PHOENIX – Today, as Vice President Joe Biden unveiled his plan to advance racial equity across the American economy, State Representative Dr. Gerae Peten called out Donald Trump’s record of broken promises to communities of color in Arizona and across the country. Peten represents the people of District 4 in the Arizona House of Representatives, where she serves on the Education, Land and Agriculture, and the State and International Affairs Committees, and is a member of the African American Caucus. Peten is also the Founder of the West Valley NAACP, where she is a member of the Executive Committee.
“In 2016, Donald Trump asked voters of color what we had to lose under a Trump presidency. After four years, we’ve learned the answer the hard way,” said Peten. ”Trump’s disastrous record has been deeply felt across Black, Latinx, Native, and AAPI communities, from skyrocketing unemployment and cratering small business ownership to rising housing costs and higher coronavirus death rates. Today, Arizona’s communities of color are paying the price for Trump’s incompetent and ineffective pandemic response with our lives and livelihoods. It’s disgraceful.”
“Racial injustice in America existed long before Donald Trump took office, but Trump’s failed leadership has only further fueled inequality and exacerbated existing racial disparities,” Peten continued. “This week, as civil rights icon and Congressman John Lewis is laid to rest in power, it is incumbent upon all of us to take up the mantle in the fight for racial equality and reject all those who traffic in the politics of division — including Donald Trump.”
BACKGROUND ON TRUMP’S BROKEN PROMISES TO COMMUNITIES OF COLOR
Promise: Trump: “To those African Americans and Latinos suffering in our country, I say, very simply, what the hell do you have to lose? Vote for Donald Trump. I am going to fix it.” [Trump Campaign Rally, Prescott AZ, 10/4/16]
Reality: Trump failed to respond to the racial disparities being exacerbated by the coronavirus crisis. Data shows that Black, Latinx, and Native American communities have been disproportionately hurt during the pandemic.
Reality: Even after legislative action sought to force the Trump Administration to improve data collection on racial disparities in coronavirus cases, it failed to do so — and its scattershot approach has hampered an effective response to the crisis for communities of color.
Reality: Trump’s policies undercut efforts to expand affordable housing for communities of color, all while boosting banks and lenders. Analysis shows that the Trump Administration’s proposal to roll back disparate impact claims will make it harder to fight housing discrimination under the Fair Housing Act, while under Trump’s CFPB, fair lending enforcement orders against mortgage lenders has dropped off.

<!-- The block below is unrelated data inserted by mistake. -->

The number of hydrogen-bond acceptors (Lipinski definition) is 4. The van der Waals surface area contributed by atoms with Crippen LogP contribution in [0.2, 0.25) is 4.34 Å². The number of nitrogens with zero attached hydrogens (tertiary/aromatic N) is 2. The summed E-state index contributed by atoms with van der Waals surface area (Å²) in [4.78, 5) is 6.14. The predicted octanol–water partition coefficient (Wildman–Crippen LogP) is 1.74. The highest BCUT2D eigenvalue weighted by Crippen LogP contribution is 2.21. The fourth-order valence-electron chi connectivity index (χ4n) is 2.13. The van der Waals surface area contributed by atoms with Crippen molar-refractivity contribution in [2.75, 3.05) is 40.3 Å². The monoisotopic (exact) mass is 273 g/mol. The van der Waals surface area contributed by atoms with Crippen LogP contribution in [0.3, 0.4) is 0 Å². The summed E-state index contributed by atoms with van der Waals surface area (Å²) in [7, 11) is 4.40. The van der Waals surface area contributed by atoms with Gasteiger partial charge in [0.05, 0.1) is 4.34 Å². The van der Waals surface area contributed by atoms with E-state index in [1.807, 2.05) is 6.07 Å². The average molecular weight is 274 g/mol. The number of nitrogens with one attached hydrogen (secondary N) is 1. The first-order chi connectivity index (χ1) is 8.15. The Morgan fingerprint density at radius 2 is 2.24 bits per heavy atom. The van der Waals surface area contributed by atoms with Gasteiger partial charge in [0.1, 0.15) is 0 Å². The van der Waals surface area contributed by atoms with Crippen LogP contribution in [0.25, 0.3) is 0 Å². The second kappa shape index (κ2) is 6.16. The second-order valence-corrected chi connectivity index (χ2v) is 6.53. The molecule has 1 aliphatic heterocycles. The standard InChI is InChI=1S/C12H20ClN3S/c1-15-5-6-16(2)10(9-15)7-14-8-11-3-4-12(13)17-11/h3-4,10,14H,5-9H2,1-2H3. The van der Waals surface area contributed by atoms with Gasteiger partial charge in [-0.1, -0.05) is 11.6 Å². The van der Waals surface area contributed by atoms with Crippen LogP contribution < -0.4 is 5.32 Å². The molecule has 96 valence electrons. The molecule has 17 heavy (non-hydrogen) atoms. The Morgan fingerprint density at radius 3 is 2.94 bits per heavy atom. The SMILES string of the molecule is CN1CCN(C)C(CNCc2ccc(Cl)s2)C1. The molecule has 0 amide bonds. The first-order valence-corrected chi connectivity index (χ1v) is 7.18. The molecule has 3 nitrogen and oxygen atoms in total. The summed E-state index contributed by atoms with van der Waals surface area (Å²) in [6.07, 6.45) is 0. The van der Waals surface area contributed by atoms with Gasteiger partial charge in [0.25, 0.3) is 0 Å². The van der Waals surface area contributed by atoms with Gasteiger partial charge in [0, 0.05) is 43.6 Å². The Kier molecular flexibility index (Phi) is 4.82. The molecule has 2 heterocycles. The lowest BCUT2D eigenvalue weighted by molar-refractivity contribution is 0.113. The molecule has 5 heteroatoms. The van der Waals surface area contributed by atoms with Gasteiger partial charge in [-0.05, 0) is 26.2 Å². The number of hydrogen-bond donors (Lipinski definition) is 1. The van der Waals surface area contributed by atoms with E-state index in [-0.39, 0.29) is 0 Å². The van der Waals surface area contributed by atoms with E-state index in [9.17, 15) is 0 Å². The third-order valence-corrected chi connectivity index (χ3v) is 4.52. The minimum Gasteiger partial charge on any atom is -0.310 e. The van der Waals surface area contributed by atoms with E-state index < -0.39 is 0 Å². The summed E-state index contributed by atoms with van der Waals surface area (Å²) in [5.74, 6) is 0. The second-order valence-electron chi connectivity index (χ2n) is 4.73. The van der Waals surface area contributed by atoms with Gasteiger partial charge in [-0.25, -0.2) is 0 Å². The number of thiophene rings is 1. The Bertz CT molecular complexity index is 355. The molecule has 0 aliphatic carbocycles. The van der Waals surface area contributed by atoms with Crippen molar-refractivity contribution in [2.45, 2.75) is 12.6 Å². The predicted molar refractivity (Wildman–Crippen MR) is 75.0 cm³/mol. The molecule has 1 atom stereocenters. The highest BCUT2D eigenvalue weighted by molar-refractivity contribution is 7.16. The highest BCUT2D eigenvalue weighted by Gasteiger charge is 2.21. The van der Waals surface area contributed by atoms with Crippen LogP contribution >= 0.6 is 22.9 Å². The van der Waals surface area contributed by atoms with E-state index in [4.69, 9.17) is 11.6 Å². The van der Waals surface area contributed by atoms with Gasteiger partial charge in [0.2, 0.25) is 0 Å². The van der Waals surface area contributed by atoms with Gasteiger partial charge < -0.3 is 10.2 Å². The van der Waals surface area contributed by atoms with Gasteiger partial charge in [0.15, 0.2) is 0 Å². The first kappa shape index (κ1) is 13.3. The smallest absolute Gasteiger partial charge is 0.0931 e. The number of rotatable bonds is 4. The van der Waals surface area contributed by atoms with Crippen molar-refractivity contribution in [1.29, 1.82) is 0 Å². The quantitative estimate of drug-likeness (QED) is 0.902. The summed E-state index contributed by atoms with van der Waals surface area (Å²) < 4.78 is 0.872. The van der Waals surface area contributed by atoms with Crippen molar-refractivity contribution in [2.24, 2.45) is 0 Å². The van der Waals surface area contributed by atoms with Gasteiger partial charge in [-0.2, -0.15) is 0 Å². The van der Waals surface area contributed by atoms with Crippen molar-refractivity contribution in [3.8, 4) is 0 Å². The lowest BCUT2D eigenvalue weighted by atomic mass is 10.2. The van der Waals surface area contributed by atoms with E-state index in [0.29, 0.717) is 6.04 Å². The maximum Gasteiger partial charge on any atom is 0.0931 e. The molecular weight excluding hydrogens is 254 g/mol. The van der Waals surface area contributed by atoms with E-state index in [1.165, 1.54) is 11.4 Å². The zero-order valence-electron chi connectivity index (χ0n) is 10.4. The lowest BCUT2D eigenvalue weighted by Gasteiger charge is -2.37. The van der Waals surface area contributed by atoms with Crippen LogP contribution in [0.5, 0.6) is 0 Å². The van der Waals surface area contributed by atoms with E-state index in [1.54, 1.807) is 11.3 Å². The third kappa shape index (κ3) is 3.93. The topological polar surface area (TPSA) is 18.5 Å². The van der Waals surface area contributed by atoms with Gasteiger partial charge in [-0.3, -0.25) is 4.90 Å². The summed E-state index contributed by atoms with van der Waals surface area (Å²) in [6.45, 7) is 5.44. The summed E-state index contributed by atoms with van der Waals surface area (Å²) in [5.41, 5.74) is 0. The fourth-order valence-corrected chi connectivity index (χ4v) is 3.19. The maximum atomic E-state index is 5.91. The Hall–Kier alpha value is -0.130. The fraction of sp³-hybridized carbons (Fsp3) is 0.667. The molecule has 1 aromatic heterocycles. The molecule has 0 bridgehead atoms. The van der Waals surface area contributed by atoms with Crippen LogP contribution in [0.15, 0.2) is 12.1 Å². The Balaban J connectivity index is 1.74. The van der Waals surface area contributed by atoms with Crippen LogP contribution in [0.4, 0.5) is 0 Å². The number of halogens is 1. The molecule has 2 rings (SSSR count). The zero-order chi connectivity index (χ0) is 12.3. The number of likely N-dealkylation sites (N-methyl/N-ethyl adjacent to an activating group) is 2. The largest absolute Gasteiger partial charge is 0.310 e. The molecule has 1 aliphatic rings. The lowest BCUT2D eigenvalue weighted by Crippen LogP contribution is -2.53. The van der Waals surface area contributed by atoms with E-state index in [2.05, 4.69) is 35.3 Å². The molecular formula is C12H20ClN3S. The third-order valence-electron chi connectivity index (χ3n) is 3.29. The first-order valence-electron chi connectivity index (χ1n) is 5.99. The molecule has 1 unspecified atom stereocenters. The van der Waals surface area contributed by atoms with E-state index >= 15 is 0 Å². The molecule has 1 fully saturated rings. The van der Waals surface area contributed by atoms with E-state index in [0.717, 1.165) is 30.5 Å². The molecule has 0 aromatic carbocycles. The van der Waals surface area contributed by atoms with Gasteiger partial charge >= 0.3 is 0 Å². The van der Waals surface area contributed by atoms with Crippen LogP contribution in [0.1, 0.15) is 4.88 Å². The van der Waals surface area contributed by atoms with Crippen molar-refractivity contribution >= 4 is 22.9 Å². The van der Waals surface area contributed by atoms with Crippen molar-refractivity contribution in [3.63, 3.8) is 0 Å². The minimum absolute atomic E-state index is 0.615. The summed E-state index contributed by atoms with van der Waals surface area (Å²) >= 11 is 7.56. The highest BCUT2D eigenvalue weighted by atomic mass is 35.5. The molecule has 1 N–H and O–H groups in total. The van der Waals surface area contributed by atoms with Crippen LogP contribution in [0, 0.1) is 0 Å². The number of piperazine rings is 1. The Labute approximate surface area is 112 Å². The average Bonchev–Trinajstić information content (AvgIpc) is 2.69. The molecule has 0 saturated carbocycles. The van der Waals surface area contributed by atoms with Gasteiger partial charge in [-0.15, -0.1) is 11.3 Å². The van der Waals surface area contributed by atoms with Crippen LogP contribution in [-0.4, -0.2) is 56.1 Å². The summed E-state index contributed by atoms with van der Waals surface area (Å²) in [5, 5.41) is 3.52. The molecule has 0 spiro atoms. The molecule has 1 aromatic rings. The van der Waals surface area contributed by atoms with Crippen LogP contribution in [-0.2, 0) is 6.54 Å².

Reality: Trump’s tax law hurt communities of color. Black and Latinx households were disproportionately left out of the benefits from Trump’s tax law in 2018. The average tax cut for Black households was less than a third of the average white household, while the average tax cut for Latinx households was less than half that of the average white household.
Promise: Trump: “I’m going to fight every day for the Latino communities, for the African American community.” [Trump Campaign Rally, 10/5/16]
Reality: In Arizona, Black households are more burdened by housing costs than white households, and more than twice as many white residents in Arizona are homeowners compared with Black residents.
Reality: Trump’s economic policies have failed to help close the racial wealth gap. In Arizona, the median household income for Black families is $50,068 compared to $64,876 for white households.
Reality: As President, Trump threatened to veto a minimum wage hike and proposed a tip-pooling rule that could undercut earnings and job opportunities for workers of color.
Reality: Trump’s budgets have called for steep cuts or the full elimination of the Minority Business Development Agency, a critical agency that helps promote the growth of businesses owned by people of color.
Reality: As of 2017, Latinx individuals represented about 18% of the U.S. population, but made up 47% of all those who received HUD rental assistance and 23% of all low-income renters. Despite this Trump has called for drastic cuts to subsidized housing, and for changes that could raise rents for low-income families.